Skip to main content

Thank you for visiting nature.com. You are using a browser version with limited support for CSS. To obtain the best experience, we recommend you use a more up to date browser (or turn off compatibility mode in Internet Explorer). In the meantime, to ensure continued support, we are displaying the site without styles and JavaScript.

α-Synuclein occurs physiologically as a helically folded tetramer that resists aggregation

Abstract

Parkinson’s disease is the second most common neurodegenerative disorder1,2. Growing evidence indicates a causative role of misfolded forms of the protein α-synuclein in the pathogenesis of Parkinson’s disease3,4. Intraneuronal aggregates of α-synuclein occur in Lewy bodies and Lewy neurites5, the cytopathological hallmarks of Parkinson’s disease and related disorders called synucleinopathies4. α-Synuclein has long been defined as a ‘natively unfolded’ monomer of about 14 kDa (ref. 6) that is believed to acquire α-helical secondary structure only upon binding to lipid vesicles7. This concept derives from the widespread use of recombinant bacterial expression protocols for in vitro studies, and of overexpression, sample heating and/or denaturing gels for cell culture and tissue studies. In contrast, we report that endogenous α-synuclein isolated and analysed under non-denaturing conditions from neuronal and non-neuronal cell lines, brain tissue and living human cells occurs in large part as a folded tetramer of about 58 kDa. Several methods, including analytical ultracentrifugation, scanning transmission electron microscopy and in vitro cell crosslinking confirmed the occurrence of the tetramer. Native, cell-derived α-synuclein showed α-helical structure without lipid addition and had much greater lipid-binding capacity than the recombinant α-synuclein studied heretofore. Whereas recombinantly expressed monomers readily aggregated into amyloid-like fibrils in vitro, native human tetramers underwent little or no amyloid-like aggregation. On the basis of these findings, we propose that destabilization of the helically folded tetramer precedes α-synuclein misfolding and aggregation in Parkinson’s disease and other human synucleinopathies, and that small molecules that stabilize the physiological tetramer could reduce α-synuclein pathogenicity.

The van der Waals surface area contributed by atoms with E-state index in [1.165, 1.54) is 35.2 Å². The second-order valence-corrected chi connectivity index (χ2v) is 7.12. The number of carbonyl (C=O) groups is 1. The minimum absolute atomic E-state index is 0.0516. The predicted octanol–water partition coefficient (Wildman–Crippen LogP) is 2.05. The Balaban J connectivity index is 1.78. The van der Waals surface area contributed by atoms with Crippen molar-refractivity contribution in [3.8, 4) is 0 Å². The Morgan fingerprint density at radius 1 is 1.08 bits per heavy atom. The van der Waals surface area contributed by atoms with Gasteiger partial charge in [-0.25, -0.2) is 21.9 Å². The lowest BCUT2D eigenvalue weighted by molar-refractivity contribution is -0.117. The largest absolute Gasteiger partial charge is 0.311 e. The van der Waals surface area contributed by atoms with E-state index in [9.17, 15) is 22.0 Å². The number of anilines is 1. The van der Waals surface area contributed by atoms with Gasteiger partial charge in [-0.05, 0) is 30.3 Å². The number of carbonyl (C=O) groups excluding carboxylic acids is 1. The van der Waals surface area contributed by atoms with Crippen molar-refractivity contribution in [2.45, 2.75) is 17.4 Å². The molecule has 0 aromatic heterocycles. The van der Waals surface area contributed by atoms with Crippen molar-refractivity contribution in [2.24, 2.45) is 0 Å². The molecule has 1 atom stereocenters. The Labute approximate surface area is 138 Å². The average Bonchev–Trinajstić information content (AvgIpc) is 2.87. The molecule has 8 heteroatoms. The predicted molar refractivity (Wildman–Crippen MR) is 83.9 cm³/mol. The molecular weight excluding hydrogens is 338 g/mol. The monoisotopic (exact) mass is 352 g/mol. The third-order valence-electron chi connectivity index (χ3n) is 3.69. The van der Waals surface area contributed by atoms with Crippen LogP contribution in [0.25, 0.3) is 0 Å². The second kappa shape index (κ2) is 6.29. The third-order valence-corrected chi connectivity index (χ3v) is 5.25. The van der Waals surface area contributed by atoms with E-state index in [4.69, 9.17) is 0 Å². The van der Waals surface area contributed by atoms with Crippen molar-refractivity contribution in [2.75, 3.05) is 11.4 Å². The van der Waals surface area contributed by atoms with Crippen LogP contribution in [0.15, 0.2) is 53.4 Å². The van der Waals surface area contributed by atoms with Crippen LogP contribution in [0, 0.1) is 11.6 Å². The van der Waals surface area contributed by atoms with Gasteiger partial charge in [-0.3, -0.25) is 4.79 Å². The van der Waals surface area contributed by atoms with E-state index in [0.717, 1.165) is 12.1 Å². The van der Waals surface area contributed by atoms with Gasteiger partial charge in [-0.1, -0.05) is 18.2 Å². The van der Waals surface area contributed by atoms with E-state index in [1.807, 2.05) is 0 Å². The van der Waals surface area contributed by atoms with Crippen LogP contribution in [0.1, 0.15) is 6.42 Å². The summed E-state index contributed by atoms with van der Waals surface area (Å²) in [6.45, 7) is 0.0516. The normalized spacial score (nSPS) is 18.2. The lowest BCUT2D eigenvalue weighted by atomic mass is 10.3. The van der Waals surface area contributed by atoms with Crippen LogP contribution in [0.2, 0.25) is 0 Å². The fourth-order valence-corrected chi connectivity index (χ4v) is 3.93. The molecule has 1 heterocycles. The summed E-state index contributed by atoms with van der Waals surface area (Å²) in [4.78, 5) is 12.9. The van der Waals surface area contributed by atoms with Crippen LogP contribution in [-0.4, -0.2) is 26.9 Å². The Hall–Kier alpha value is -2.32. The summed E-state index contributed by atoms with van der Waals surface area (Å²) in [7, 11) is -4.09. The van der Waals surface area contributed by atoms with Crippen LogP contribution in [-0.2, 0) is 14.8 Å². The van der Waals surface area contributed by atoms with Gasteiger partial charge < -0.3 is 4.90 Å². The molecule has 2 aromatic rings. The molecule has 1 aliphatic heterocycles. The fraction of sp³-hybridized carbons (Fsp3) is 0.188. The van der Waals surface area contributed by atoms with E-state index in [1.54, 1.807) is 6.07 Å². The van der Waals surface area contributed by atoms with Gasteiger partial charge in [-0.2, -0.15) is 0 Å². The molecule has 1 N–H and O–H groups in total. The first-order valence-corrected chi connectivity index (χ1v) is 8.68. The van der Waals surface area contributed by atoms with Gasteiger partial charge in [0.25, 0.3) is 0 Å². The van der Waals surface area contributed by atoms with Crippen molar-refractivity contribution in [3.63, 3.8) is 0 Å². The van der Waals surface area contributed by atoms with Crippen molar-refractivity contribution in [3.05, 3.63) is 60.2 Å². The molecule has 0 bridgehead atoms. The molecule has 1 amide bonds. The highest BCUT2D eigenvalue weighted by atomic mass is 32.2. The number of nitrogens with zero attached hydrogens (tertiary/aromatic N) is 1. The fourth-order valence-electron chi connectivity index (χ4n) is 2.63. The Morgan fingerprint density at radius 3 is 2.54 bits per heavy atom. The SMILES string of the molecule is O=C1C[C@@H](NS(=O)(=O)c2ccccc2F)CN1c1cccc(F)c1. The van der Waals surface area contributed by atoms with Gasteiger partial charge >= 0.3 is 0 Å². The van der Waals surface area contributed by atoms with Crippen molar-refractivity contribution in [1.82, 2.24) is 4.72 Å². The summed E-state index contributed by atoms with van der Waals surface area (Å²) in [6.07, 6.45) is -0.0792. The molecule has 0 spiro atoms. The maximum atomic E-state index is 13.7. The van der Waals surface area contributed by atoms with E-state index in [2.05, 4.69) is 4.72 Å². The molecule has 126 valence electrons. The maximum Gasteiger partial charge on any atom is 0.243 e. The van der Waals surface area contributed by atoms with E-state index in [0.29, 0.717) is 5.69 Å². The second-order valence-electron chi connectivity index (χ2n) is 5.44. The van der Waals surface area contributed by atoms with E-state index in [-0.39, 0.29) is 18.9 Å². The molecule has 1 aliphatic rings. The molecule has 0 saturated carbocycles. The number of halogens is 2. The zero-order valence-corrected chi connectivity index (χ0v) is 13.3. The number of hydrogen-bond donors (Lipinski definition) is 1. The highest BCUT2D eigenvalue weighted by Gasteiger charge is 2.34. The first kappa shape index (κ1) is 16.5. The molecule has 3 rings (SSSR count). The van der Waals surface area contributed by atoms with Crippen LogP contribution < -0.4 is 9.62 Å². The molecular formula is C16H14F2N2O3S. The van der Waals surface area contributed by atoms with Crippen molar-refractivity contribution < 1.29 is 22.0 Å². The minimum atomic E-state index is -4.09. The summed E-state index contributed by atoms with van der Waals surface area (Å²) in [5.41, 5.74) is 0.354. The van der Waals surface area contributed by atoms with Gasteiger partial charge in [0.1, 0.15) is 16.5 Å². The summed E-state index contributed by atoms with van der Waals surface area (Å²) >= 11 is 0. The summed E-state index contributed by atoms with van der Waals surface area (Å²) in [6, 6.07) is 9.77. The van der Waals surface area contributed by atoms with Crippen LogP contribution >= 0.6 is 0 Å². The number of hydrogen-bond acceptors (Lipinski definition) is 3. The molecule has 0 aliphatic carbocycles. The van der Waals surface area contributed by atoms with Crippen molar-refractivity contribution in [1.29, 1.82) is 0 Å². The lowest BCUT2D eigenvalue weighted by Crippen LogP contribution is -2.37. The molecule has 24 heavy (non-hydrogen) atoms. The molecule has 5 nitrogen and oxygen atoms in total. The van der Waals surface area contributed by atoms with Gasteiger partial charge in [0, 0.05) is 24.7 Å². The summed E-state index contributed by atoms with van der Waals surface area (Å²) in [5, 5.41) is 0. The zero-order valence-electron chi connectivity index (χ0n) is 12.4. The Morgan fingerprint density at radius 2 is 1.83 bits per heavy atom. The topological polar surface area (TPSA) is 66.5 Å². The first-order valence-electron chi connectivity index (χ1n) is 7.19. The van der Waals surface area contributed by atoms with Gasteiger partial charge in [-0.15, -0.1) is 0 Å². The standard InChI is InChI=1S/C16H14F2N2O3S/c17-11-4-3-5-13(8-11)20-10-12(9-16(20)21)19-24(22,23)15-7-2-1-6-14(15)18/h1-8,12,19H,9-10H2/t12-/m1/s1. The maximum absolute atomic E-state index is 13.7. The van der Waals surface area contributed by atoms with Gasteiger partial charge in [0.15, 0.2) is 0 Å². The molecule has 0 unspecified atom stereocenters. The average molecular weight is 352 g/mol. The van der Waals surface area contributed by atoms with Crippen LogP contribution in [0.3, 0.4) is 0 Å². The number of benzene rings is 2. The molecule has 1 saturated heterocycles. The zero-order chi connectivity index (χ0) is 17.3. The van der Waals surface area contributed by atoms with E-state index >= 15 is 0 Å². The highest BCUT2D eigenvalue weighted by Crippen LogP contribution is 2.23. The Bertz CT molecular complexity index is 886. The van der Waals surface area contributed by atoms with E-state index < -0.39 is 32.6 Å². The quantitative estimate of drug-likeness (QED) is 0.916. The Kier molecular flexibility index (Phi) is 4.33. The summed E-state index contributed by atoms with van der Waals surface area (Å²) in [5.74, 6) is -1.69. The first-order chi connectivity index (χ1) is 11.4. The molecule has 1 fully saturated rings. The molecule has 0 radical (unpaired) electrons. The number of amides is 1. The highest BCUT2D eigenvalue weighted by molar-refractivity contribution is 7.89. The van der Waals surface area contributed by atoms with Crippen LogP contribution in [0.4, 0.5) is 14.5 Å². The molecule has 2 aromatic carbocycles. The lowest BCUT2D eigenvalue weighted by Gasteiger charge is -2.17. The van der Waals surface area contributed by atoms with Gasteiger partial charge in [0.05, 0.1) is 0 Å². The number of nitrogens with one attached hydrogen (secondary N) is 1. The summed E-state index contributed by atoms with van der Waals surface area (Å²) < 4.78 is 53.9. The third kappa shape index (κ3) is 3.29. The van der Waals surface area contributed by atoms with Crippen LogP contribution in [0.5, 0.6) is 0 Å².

Your institute does not have access to this article

Relevant articles

Open Access articles citing this article.

Access options

Buy article

Get time limited or full article access on ReadCube.

$32.00

All prices are NET prices.

Figure 1: Western blot analysis of lysates of M17D, HeLa, HEK293 and COS-7 cells, mouse cortex and human RBCs probed for endogenous α-synuclein.
Figure 2: Sizing analyses of α-synuclein from human RBCs.
Figure 3: Comparative analyses of native (cell-derived) and bacterial α-synuclein.

References

  1. Obeso, J. A. et al. Missing pieces in the Parkinson’s disease puzzle. Nature Med. 16, 653–661 (2010)

    CAS  Article  Google Scholar 

  2. Gupta, A., Dawson, V. L. & Dawson, T. M. What causes cell death in Parkinson’s disease? Ann. Neurol. 64, S3–S15 (2008)

    CAS  Article  Google Scholar 

  3. Winklhofer, K. F., Tatzelt, J. & Haass, C. The two faces of protein misfolding: gain- and loss-of-function in neurodegenerative diseases. EMBO J. 27, 336–349 (2008)

    CAS  Article  Google Scholar 

  4. Tong, J. et al. Brain α-synuclein accumulation in multiple system atrophy, Parkinson’s disease and progressive supranuclear palsy: a comparative investigation. Brain 133, 172–188 (2010)

    Article  Google Scholar 

  5. Spillantini, M. G. et al. α-Synuclein in Lewy bodies. Nature 388, 839–840 (1997)

    ADS  CAS  Article  Google Scholar 

  6. Weinreb, P. H., Zhen, W., Poon, A. W., Conway, K. A. & Lansbury, P. T. J. NACP, a protein implicated in Alzheimer’s disease and learning, is natively unfolded. Biochemistry 35, 13709–13715 (1996)

    CAS  Article  Google Scholar 

  7. Davidson, W. S., Jonas, A., Clayton, D. F. & George, J. M. Stabilization of α-synuclein secondary structure upon binding to synthetic membranes. J. Biol. Chem. 273, 9443–9449 (1998)

    CAS  Article  Google Scholar 

  8. DeTure, M. et al. Missense tau mutations identified in FTDP-17 have a small effect on tau-microtubule interactions. Brain Res. 853, 5–14 (2000)

    CAS  Article  Google Scholar 

  9. Scherzer, C. R. et al. GATA transcription factors directly regulate the Parkinson’s disease-linked gene α-synuclein. Proc. Natl Acad. Sci. USA 105, 10907–10912 (2008)

    ADS  CAS  Article  Google Scholar 

  10. Wittig, I. & Schagger, H. Advantages and limitations of clear-native PAGE. Proteomics 5, 4338–4346 (2005)

    CAS  Article  Google Scholar 

  11. Osenkowski, P. et al. Cryoelectron microscopy structure of purified •-secretase at 12 Å resolution. J. Mol. Biol. 385, 642–652 (2009)